History Without Standards

I went looking for a different kind of standard. We have the Common Core State Standards, which cover mathematics and language arts. We also have the Next Generation Science Standards, already adopted by six states. But what about history standards? (And the arts? And civics? And common sense?) What I found was the National Center for History in the Schools’ National Standards for History from 1996 and the National Council for Social Studies’ national curriculum, updated in 2010.

In this humble writer’s opinion, it is important that students have a decent knowledge of history, as well as a basic ability to understand the consequences of historic events on contemporary issues. For example, it’s important to understand how the secret Sykes-Picot Agreement between Britain and France after World War I, in conjunction with Great Britain’s Balfour Declaration, effectively set in motion 100 years of turmoil in the Middle East that the United States still finds itself embroiled in today. It’s okay if you don’t know Sykes, Picot, or Balfour. Or the exact dates. But if I mention that these agreements carved up the Middle East between France, Great Britain, and a few Arabian princes and sultans, then you’d understand their significance. History is more than just names and dates; it is also the whys and hows of our present day.

But there are no nationally-agreed-upon history standards. Sometime in the future, there may be. For now, I would simply urge teachers to do everything within their power to deliver the strongest foundation possible for our nation’s next generation of great leaders. Whether you’re thinking of students who will be great scientists, wonderful advertising executives, brilliant engineers, or decent biologists, they’ll each need to know some history, how it impacts their daily lives, and what they can do on their own to make sure it doesn’t repeat itself.

What do you think?

2 thoughts on “History Without Standards

  1. Personally, I have some very strong opinions on K-12 social studies education. I believe that a lot of the issue evolves around when to teach what, and not necessarily national standards.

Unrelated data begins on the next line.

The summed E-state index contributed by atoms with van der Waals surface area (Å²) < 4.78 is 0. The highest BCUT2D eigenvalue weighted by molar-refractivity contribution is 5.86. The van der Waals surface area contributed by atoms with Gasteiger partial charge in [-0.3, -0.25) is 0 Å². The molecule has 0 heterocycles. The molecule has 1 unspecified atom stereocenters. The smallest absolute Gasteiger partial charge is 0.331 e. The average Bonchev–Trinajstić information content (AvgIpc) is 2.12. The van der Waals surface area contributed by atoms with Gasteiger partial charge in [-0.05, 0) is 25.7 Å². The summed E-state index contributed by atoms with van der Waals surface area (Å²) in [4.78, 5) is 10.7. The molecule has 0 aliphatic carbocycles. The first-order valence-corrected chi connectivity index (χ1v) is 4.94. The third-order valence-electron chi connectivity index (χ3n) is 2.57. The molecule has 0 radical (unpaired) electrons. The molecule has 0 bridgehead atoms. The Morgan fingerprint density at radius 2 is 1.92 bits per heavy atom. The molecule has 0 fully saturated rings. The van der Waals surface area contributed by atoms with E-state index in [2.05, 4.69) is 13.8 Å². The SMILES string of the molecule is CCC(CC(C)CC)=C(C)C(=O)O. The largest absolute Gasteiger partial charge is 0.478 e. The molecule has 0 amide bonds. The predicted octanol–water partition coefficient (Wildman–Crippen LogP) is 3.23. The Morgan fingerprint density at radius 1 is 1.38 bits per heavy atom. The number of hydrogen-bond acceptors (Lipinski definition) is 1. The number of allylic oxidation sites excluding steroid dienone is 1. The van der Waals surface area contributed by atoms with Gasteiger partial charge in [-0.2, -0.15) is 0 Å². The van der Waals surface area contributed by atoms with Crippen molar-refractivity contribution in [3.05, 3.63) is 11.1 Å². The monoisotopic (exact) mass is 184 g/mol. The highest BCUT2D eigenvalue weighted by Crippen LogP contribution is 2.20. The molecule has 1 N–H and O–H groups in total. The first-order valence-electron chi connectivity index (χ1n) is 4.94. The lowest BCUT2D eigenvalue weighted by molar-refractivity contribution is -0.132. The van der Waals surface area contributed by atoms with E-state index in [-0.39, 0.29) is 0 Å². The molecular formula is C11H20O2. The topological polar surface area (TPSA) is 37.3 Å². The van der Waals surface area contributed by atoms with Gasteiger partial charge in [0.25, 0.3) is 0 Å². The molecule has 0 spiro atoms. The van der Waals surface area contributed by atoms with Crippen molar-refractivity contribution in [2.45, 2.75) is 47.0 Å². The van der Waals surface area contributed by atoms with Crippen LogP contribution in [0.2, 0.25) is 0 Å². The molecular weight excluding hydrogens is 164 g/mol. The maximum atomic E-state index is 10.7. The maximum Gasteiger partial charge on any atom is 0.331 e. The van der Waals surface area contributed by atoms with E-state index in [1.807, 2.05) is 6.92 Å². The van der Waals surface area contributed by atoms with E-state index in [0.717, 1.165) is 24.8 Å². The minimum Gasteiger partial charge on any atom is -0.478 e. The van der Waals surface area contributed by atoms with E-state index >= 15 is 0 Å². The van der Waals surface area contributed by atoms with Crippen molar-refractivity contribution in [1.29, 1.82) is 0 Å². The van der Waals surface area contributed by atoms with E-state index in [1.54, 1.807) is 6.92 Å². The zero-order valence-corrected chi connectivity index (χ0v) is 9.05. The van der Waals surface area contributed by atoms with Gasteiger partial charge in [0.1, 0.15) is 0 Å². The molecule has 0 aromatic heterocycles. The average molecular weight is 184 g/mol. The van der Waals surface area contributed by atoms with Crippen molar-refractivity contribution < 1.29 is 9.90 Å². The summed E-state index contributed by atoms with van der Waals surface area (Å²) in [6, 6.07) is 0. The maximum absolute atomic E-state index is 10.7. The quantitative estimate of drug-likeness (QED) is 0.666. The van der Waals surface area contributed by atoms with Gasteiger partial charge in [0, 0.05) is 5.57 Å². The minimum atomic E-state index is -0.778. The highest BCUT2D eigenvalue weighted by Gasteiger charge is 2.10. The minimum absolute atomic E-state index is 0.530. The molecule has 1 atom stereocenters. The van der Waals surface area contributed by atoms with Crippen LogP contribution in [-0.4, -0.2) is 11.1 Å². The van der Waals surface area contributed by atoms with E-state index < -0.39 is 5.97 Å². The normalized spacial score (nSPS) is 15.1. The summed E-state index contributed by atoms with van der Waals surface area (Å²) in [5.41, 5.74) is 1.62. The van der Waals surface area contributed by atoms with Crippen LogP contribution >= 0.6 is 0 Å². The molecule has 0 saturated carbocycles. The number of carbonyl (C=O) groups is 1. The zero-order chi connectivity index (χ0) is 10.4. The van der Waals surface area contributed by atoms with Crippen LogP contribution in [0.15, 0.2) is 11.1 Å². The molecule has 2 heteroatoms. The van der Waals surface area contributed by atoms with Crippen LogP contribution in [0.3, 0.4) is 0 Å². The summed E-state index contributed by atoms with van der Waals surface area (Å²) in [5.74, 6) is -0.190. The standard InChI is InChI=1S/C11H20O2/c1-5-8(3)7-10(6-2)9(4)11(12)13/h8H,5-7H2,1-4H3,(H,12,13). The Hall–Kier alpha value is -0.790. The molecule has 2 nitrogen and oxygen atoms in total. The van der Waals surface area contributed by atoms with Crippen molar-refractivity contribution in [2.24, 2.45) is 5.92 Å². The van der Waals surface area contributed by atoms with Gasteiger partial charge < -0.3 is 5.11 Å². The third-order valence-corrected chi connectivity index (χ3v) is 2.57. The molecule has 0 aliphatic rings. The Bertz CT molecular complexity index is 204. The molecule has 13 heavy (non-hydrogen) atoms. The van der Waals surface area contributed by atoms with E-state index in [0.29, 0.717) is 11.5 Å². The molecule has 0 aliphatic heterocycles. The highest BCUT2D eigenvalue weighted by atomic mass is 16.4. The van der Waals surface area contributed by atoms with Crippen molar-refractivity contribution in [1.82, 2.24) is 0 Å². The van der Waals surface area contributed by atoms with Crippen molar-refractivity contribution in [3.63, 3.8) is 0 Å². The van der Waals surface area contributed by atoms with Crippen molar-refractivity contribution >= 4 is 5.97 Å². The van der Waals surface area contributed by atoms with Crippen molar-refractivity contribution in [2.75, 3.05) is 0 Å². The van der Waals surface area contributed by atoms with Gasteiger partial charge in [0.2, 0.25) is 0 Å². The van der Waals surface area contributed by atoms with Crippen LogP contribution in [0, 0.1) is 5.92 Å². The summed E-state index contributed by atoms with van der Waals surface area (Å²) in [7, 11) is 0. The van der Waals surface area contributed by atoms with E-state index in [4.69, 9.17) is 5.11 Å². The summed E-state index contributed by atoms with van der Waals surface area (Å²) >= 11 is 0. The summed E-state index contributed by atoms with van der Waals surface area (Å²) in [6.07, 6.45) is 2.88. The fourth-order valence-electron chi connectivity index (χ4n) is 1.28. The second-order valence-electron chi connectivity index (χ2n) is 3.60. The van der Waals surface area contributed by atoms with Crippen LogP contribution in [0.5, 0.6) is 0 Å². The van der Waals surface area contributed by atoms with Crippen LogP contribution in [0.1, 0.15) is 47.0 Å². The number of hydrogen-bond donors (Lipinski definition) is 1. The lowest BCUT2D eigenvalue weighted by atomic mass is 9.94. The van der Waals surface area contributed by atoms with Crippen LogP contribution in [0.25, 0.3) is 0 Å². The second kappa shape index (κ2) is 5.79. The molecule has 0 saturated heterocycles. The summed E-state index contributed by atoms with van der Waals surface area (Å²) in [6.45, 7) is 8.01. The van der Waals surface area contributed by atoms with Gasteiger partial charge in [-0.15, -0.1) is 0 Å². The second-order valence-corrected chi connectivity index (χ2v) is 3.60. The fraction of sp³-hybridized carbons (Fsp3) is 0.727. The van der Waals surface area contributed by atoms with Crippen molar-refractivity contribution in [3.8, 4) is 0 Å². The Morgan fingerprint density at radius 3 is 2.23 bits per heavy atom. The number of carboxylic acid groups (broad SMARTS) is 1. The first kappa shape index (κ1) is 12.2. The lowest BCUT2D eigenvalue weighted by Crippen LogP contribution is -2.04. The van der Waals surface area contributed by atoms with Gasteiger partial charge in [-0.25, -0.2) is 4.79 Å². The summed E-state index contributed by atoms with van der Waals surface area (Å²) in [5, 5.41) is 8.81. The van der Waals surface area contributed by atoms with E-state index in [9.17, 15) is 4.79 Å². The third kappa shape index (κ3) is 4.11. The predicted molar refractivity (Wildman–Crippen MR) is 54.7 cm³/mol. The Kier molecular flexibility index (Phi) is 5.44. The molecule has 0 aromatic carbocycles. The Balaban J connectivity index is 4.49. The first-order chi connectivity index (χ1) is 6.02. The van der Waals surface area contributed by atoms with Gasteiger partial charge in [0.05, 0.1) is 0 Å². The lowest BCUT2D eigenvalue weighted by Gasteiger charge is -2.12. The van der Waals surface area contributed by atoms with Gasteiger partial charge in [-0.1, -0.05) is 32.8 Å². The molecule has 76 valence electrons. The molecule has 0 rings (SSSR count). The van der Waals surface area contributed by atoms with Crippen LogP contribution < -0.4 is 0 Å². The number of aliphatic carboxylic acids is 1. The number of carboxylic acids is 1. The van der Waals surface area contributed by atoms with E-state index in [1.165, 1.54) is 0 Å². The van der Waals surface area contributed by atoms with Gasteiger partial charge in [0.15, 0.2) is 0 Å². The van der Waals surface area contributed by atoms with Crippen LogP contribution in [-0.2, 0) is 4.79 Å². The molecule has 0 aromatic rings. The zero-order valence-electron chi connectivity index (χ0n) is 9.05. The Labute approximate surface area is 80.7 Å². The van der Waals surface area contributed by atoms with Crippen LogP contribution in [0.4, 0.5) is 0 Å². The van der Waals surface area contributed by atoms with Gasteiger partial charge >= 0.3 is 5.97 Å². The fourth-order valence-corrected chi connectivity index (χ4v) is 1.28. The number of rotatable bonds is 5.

Additionally, I will also note that in many cases national standards are unnecessary. If you teach in the Southwest, much more time is spent learning about Cesar Chavez than Martin Luther King Jr. Some schools even go to school on MLK Day and take off on Cesar Chavez’s birthday because it is more important to them. We see that certain issues are highlighted differently across the nation. In Wyoming and Colorado a lot of time is put into teaching about the Ute, Arapahoe, and Cheyenne, but not necessarily the Iroquois or Seminoles.

    I think the key to teaching history and the other social studies, civics/government, economics and geography, is best done when teaching big picture ideas and concepts. Therefore, it is really all a matter of creating a foundation to build upon.

    For instance here is how I advocate what to teach per grade:

    1st Grade: Teach about family, the family unit, and the home. Geography can include basics such as a route home.

    2nd Grade: Teach about the community. This involves what a community is, and different services such as police, fire, and hospitals etc. Geography includes learning about a neighborhood.

    3rd Grade: Teach about state and national geography. Focus on the history of your state, i.e. Texas history, or Florida history. Begin teaching basic government, who is the president, the governor, etc.

    4th Grade: (With the previous knowledge of National geography) Teach American History. Continue to review national geography, expand it to European geography, or wherever else is relevant to teaching US History, i.e where is England, or Russia. (This doesn’t have to be real in depth, just what was the revolution, what happened to cause the civil war, etc.)

    5th Grade: Begin learning world geography. Review major civilizations under World History, i.e Rome, Greece, Egypt etc. Supplement with what has America learned from these civilizations. Teach personal finance, such as saving and what taxes are.

    6th Grade: 6th grade students should study geography, both physical and world exclusively. Teaching cultures is a large part of this. I also strongly believe in teaching personal finance during this grade. Not just saving, but understanding cost for things such as college, and learning that a vehicle has other costs than just the purchase price. This will lead up to teaching 7th/8th grades.

    7th Grade: 7th Grade should focus, as it did in 4th, upon American history, with strong focus on knowledge of the Presidents. I also believe that 7th grade should take an in depth look at each US State. Basic government should begin here too, such as checks and balances, and what senators and congressmen do.

    8th Grade: 8th Grade should focus on World History, and should be a full survey of World History, and reinforce World regional geography learned in 6th grade.

    (I want to note here that it is easier to teach full geography in 6th grade, than to teach what you need in 7th and 8th grade. Some state require teaching geography in the 6th grade because it builds the foundation of where places are, so that it doesn’t have to be done in the midst of teaching about a specific conflict or issue)

    9th Grade: 9th Grade should be much like 6th grade only more rigorous, than 7th.

    10th Grade: 10th Grade should focus on World History and be highly rigorous, or more so than 8th grade.

    11th Grade: 11th grade should focus on US History and be more rigorous than 7th grade.

    As far as high school goes, Economics, Government/Civics, and State and Local government/History should be their own classes.

    Sorry for the long post.

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